cfaed Seminar Series

cfaed Seminar Series

Prof. James R. Cordy , School of Computing, Queen's University at Kingston, Canada

A Program Understanding Theory of Software Complexity

25.11.2015 (Wednesday) , 10:00 - 11:30
TU Dresden, Room 205, Werner-Hartmann-Building , Nöthnitzer Str. 66 , 01187 Dresden

Many complexity metrics have been proposed to help predict the cost and effort of producing new software systems. However, more than 80% of the effort associated with a software project is not in its initial development, but rather in its evolution and maintenance. Existing complexity metrics have been shown to be more or less isomorphic to simple code size, and are of little help in predicting potential maintenance effort, other than observing that bigger systems require more work.

In this talk I will step back and ask the question "what makes software maintenance difficult?" Beginning with a reminder of the limitations of programmers as human beings and drawing from observations from software maintenance research, we will explore the known and unknown causes of difficulty in software maintenance in search of a feature-based metric that can capture what really makes maintenance hard.
Surprisingly, we will discover that it all boils down to one thing: there is no problem in software maintenance that cannot be made worse by another level of indirection. Based on this observation, I will conclude with a concrete proposal for a new kind of feature-based software complexity metric, and demonstrate its application to estimating the complexity of "make"-based build systems.

Dr. Cordy received his BSc in computer science and mathematics from the University of Toronto in 1973 and his MSc in computer science in 1976. After serving several years as chief programmer and senior research associate at the Computer Systems Research Institute of the University of Toronto, he returned to school and received his PhD from the University of Toronto in 1986. Following ten years at Queen's University he left to found Legasys Corporation in 1995 where he was vice president and chief research officer until his return to Queen's in 2001.

Dr. Cordy is a past member and chair of the Natural Sciences and Engineering Research Council of Canada (NSERC) grant selection committee in Computing and Information Science, a recent distinguished scientist member of the NSERC E.W.R. Steacie Awards Committee and an emeritus member of the International Federation for Information Processing (IFIP) Working Group 2.4, "software implementation technology." He is a registered professional engineer, a Senior Member of the IEEE, a Distinguished Scientist member of the Association for Computing Machinery and an IBM Visiting Scientist and Faculty Fellow.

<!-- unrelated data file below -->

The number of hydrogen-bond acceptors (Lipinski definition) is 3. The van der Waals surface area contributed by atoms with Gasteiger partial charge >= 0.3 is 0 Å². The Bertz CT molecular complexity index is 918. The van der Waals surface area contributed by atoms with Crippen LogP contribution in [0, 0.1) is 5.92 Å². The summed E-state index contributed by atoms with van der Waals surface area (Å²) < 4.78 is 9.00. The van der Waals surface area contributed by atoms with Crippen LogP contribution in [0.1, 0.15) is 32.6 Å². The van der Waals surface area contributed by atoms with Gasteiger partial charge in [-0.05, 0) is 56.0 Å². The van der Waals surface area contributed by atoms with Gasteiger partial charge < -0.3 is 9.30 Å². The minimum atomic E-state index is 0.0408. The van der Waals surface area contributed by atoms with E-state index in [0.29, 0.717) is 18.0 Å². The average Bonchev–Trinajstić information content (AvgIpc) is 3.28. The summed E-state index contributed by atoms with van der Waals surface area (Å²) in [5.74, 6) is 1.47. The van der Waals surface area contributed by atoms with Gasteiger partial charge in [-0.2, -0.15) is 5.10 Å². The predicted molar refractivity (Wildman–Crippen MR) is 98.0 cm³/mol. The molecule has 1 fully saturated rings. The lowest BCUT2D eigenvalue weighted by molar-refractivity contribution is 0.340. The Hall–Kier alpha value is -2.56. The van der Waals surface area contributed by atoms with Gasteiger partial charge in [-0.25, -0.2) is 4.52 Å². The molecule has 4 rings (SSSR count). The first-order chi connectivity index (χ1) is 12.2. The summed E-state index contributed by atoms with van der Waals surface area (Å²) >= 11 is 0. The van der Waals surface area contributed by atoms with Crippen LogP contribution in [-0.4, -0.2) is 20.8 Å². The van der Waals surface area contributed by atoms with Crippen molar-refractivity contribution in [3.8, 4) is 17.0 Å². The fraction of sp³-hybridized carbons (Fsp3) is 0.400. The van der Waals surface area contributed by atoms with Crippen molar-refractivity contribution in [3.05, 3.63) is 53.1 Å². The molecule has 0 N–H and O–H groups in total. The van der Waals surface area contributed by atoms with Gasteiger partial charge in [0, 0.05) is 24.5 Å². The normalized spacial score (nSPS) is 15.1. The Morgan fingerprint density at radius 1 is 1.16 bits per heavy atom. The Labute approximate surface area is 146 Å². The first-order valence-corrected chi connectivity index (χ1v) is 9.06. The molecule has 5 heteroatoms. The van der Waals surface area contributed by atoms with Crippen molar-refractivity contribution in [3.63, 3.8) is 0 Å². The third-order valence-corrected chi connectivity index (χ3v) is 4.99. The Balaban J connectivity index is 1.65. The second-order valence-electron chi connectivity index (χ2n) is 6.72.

Prof. Cordy recently served as program co-chair of the IEEE 2002 and 2008 International Conference on Source Code Analysis and Manipulation (SCAM), the IEEE 2005 International Workshop on Program Comprehension (IWPC 2005) and the IBM 2005 Centre for Advanced Studies Conference (CASCON 2005). He served as industrial co-chair of the IEEE 2002, 2004 and 2005 International Conference on Software Maintenance (ICSM ), as co-organizer of the Dagstuhl International Seminar on Transformation Techniques in Software Engineering (2005), and as program chair of the IEEE 4th International Conference on Computer Languages (ICCL'92). He serves on the program committees of numerous conferences and workshops in software systems and languages, on the editorial board of several journals, books and special issues, and as session chair at many conferences.

In 1990-91 Dr. Cordy was invited to be guest researcher at GMD (now part of the Fraunhofer Institute), the German National Institute for Computer Science, in Karlsruhe, Germany, and in 2004-05 he was again invited as guest researcher, at the Automated Reasoning Systems Division of ITC-IRST, the Provincial Center for Scientific and Technological Research in Trento, Italy. Since 2013, Dr. Cordy is one of five cfaed Grand Professors.

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